We are at the end of another year with 2018 around the corner. What better time than now to consider the value of keeping a journal and tracking your daily life balance from an emotional, mental, spiritual, and physical levels.
There are various types of journaling that you can do and is based on your personal preference. Journaling may include a “drawing journal” for those who prefer not to write, and a picture is worth a thousand words. After all, storytelling predates writing, with the earliest forms of storytelling being oral or combined with gestures and expressions. Cave drawings told stories of hunting and survival. In psychology, storytelling is an integral part of making sense of our lives (McFeature, 2009).
How Journaling Helps Balance & Recovery
We achieve the acknowledgment of our identity and self-concept when writing a narrative configuration in autobiographical style as we search for the authentic self. Other types of journaling include; diary journal (daily events), stream of consciousness journal (off the top of your head), dream journal (record dreams first thing every morning), gratitude journal (focus on positive things you are thankful for), spiritual journal (spiritual growth), health journal (record daily exercise, stretches, nutrition, etc.), and relationship journal (focus on relational issues).
It is good to begin at the beginning by writing an autobiographical narrative to reflect on all the life experiences which have had an impact on your life both joyful and challenging events. Everyone has a story to tell, and when we take time to write it down, we can begin to understand some of the triggers and patterns that resulted in substance abuse or relapse during recovery. These triggers and patterns of behavior are many times responsible for temptation building to use drugs and alcohol for coping. As you write your autobiographical narrative, you will see how your memories and life events make up how you perceive yourself and the world around you. The narrative process of journaling as in the “telling of your story” is cathartic.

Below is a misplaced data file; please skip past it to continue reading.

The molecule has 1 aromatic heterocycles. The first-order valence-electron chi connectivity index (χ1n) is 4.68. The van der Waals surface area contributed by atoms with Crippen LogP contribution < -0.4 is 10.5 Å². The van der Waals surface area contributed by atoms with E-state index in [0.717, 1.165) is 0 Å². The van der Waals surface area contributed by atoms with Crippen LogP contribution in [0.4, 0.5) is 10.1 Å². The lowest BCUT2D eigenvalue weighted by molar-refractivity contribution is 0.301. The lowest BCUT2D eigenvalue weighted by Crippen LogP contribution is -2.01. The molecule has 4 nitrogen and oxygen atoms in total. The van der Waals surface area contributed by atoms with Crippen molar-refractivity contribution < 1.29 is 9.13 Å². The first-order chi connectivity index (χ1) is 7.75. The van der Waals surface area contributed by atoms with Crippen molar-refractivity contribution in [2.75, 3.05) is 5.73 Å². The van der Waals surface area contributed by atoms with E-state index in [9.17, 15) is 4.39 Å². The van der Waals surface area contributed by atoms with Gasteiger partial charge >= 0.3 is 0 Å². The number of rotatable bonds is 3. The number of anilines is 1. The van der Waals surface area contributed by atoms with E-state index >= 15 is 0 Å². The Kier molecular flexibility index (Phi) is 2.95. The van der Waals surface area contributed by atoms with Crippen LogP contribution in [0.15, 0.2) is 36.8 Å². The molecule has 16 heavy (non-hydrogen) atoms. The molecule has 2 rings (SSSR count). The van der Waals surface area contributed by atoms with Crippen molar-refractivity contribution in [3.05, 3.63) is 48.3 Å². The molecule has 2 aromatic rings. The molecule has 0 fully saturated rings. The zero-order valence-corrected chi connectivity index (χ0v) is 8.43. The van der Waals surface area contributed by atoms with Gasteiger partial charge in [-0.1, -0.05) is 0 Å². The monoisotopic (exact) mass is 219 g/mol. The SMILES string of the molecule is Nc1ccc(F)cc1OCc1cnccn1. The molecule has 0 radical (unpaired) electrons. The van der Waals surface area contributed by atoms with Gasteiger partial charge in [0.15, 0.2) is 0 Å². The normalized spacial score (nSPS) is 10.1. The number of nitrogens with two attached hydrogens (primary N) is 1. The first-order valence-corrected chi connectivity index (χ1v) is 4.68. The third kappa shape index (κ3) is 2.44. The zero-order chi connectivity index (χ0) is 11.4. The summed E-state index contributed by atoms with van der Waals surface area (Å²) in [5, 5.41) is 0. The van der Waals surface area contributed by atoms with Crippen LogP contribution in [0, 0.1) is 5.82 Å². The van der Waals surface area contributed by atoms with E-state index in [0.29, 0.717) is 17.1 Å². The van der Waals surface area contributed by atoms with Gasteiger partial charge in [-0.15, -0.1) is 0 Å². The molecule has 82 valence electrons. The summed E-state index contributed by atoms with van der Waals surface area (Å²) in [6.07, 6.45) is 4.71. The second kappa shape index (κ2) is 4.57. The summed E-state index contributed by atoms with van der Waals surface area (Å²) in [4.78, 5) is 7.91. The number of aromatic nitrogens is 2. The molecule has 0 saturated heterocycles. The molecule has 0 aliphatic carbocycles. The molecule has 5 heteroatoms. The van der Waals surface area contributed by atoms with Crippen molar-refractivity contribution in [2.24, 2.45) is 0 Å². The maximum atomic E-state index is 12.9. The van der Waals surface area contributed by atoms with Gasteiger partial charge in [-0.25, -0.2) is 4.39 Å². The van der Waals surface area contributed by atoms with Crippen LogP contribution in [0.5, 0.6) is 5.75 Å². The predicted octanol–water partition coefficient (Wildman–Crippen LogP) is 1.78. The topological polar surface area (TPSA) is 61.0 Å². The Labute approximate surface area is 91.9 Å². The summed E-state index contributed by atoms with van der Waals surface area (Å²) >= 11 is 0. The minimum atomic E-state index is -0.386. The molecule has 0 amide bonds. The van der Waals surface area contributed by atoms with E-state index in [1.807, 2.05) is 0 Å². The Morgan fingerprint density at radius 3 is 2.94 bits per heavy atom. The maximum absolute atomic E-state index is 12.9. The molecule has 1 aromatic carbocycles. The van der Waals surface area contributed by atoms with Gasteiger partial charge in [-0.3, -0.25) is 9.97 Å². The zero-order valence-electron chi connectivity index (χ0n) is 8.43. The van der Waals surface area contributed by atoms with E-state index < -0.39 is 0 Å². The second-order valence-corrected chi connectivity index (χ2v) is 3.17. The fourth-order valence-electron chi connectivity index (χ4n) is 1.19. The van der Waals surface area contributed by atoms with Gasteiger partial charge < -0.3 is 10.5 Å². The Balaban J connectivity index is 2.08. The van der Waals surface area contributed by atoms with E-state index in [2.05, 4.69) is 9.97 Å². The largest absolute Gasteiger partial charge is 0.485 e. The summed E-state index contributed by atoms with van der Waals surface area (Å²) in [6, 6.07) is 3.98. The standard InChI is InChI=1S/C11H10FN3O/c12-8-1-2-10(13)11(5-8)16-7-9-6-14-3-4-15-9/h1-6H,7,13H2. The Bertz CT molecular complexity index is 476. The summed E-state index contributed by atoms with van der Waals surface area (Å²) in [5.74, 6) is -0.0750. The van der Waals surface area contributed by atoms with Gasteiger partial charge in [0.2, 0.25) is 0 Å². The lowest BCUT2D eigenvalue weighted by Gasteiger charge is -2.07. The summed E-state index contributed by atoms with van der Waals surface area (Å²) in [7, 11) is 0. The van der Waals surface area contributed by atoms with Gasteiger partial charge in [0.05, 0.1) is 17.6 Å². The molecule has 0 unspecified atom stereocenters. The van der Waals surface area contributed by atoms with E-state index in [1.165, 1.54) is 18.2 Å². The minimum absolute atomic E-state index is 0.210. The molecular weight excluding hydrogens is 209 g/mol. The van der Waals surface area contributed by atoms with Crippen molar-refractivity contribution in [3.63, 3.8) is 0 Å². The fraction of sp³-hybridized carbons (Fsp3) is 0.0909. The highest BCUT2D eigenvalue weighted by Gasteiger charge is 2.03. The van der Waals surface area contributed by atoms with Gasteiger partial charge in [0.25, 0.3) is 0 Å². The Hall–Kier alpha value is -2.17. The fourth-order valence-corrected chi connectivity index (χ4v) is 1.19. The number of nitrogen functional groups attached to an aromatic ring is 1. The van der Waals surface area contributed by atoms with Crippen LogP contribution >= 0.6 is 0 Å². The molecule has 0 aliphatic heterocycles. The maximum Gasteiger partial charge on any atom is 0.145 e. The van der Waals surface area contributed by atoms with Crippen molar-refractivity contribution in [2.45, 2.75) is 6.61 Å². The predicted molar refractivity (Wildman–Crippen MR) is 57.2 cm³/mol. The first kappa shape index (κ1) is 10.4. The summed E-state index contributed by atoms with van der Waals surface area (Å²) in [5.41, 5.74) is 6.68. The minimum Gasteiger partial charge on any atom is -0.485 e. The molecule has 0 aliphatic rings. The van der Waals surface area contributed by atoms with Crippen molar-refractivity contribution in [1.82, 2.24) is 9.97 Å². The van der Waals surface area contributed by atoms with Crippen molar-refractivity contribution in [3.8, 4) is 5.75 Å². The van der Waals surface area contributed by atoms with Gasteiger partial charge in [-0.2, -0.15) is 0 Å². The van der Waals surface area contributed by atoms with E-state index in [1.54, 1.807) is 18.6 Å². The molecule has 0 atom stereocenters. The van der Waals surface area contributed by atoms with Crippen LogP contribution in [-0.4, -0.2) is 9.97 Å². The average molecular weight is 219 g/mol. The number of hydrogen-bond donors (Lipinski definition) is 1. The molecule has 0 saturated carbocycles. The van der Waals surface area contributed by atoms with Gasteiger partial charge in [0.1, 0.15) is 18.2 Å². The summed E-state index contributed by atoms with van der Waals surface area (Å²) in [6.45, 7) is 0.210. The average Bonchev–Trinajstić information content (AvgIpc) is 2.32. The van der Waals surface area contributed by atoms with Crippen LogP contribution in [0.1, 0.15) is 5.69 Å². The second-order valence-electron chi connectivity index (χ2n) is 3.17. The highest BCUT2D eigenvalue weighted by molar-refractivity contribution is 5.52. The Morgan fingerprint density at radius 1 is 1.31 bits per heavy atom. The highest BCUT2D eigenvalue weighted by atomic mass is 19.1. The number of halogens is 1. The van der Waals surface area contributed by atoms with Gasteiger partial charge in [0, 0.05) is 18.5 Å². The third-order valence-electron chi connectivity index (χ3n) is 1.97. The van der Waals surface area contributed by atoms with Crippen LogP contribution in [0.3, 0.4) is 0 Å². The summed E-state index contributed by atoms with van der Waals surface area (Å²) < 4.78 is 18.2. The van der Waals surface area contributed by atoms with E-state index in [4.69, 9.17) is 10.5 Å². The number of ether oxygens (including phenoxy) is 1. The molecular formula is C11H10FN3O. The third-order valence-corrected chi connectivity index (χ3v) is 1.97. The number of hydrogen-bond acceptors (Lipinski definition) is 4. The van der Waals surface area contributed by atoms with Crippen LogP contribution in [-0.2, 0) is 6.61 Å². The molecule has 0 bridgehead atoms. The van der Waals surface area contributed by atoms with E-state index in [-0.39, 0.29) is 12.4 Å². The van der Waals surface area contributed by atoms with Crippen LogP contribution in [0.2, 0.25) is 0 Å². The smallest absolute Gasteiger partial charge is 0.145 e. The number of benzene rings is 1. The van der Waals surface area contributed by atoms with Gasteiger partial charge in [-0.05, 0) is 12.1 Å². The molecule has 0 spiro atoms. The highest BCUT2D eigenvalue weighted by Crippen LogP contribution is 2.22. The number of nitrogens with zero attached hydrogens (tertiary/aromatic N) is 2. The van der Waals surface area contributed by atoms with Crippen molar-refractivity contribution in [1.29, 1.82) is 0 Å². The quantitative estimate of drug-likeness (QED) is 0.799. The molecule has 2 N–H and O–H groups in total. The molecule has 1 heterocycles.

When writing your autobiographical narrative, you should go back as far as you feel necessary to capture a true reflection of your lived experiences which you perceive as important to you and others in your life. With the use of the autobiographical narrative, you have an opportunity to review your life history from all angles. With the assistance of a mental health therapist or life coach, they can help you formulate a thematic analysis. The thematic analysis is a process of capturing the phenomenon within the “telling of the story.”
The patterns and themes will help the clinician to understand:
- How to help the patient find a way to make sense of, discover, and disclose details inferred, but not written.
- Provides a means to get at the notion of the phenomena considered with the patient;
- Reveals how to describe the content and a reduction of the notion.
The thematic analysis will address the “lived experience” of reported life events which are personal and will naturally produce ideas for interventions for both assessment and treatment. Daily functionality is the goal for the domains listed below which purpose a balanced life.
- The physical domain refers to the physical body and everything that is defined by a presenting physical problem or barrier to your life. Are you dealing with a physical illness or withdrawals which is impacting the way you see your day-to-day life and functionality?